Demystifying Direct Bound Ports - Part 4
Self-Correlating Direct Bound Ports
Self-Correlating direct bound ports are self referential (i.e. the address property includes the service instance identifier of the orchestration) providing the capability of getting messages back to a particular orchestration instance without using a correlation set.
To configure a self-correlating direct bound port select ‘Self Correlating’ as the ‘Partner Orchestration Port’.
The way to use it is to create a receive self-correlating direct bound port in orchestration A. In Orchestration B declare a port as a Send Port Orchestration Parameter of the same port-type as defined in orchestration A. This declaration will create a logical port on your orchestration designer surface with the direction flipped. When orchestration B is called with the ‘Start Orchestration’ shape, pass the port as a parameter to orchestration B. Orchestration B then does whatever business logic it needs to and then can send a message on the port passed in as a parameter. The message will be sent to the self-correlating port of the instance of orchestration A that originally started orchestration B.
Although this can be done with a Call Orchestration this would only make sense with a Start Orchestration as it generates an asynchronous instantiation of an orchestration that cannot have out or reference parameters so the self-correlating port can be used as a means of responding back to the orchestration which instantiated it.
Under the covers what happens is that at run time when orchestration A starts a subscription will be created for each self-correlated direct bound port. The subscription will look like the following:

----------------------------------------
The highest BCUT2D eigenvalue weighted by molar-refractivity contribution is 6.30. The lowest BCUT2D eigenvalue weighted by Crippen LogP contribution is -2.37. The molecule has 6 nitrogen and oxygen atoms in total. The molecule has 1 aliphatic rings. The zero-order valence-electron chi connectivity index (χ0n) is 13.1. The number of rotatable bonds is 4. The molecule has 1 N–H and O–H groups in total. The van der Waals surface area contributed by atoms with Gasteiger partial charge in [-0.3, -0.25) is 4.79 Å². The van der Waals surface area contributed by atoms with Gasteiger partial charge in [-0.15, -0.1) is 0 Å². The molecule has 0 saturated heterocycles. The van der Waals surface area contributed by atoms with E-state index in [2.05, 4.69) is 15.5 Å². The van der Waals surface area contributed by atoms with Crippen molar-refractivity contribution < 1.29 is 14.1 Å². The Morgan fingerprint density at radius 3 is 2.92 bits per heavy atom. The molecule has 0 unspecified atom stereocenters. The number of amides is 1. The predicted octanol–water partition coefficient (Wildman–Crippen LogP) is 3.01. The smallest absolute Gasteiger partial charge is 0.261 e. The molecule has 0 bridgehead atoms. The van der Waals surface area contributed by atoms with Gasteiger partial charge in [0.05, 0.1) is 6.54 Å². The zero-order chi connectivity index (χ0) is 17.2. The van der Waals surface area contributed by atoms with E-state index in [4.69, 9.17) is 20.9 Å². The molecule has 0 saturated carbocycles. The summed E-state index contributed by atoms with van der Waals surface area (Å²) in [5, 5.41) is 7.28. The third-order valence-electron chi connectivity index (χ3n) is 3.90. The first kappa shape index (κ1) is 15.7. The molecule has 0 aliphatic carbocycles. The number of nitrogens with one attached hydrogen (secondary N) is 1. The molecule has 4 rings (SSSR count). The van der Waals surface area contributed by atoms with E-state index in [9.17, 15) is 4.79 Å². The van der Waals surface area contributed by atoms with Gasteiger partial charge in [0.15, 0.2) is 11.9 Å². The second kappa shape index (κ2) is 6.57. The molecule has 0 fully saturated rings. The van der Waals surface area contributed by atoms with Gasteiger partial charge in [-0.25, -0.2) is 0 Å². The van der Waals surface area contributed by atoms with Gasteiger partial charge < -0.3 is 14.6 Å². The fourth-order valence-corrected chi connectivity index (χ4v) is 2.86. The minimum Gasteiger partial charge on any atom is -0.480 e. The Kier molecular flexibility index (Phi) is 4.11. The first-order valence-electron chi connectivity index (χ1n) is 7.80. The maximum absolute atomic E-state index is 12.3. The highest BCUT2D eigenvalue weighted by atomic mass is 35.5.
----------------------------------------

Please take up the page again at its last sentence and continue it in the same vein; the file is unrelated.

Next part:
BTS.Operation == Operation_1 And
BTS.PartnerPort == selfCorrelated And
BTS.PartnerService == aabbccdd-0011223344-eeff-5566778899aa
Where Operation_1 is the name of the operation on the port, selfCorrelated is a literal string used as the PartnerPort, and a GUID for the Partner Service that uniquely identifies this port for this instance of the orchestration.
When orchestration A starts orchestration B the orchestration engine will pass the self-correlated port instance information to orchestration B, along with the other orchestration parameter values. When orchestration B then sends a message on the self-correlating port that was passed in as a parameter the orchestration engine will set and promote the properties listed above allowing the message to be routed back to the instance of orchestration A that originally instantiated the current instance of orchestration B.
Figure 10 self-correlating port communication
In the next posting I will explain another way of using self-correlating direct bound ports with dynamic direct bound ports.
 Note that you can pass an initialized correlation set as a parameter to a called orchestration and follow the correlation set within the called orchestration. This means that subscriptions and convoys work across call orchestration boundaries. This does not work with started orchestrations.